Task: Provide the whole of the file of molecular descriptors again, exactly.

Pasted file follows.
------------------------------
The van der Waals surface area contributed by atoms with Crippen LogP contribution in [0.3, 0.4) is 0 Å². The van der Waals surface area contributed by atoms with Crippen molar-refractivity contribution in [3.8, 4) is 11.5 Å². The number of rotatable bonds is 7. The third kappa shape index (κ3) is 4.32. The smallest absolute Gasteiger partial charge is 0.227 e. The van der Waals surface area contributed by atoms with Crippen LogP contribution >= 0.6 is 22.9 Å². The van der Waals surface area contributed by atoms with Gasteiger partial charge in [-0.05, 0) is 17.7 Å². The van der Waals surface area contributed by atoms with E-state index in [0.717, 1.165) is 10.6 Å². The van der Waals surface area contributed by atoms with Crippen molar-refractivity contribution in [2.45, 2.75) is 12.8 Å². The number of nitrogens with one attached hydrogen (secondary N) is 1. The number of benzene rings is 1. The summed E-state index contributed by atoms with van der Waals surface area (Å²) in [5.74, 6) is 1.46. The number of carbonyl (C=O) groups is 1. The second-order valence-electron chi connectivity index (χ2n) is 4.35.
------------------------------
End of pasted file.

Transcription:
The van der Waals surface area contributed by atoms with Crippen LogP contribution in [0.3, 0.4) is 0 Å². The van der Waals surface area contributed by atoms with Crippen molar-refractivity contribution in [3.8, 4) is 11.5 Å². The number of rotatable bonds is 7. The third kappa shape index (κ3) is 4.32. The smallest absolute Gasteiger partial charge is 0.227 e. The van der Waals surface area contributed by atoms with Crippen LogP contribution >= 0.6 is 22.9 Å². The van der Waals surface area contributed by atoms with Gasteiger partial charge in [-0.05, 0) is 17.7 Å². The van der Waals surface area contributed by atoms with E-state index in [0.717, 1.165) is 10.6 Å². The van der Waals surface area contributed by atoms with Crippen molar-refractivity contribution in [2.45, 2.75) is 12.8 Å². The number of nitrogens with one attached hydrogen (secondary N) is 1. The number of benzene rings is 1. The summed E-state index contributed by atoms with van der Waals surface area (Å²) in [5.74, 6) is 1.46. The number of carbonyl (C=O) groups is 1. The second-order valence-electron chi connectivity index (χ2n) is 4.35.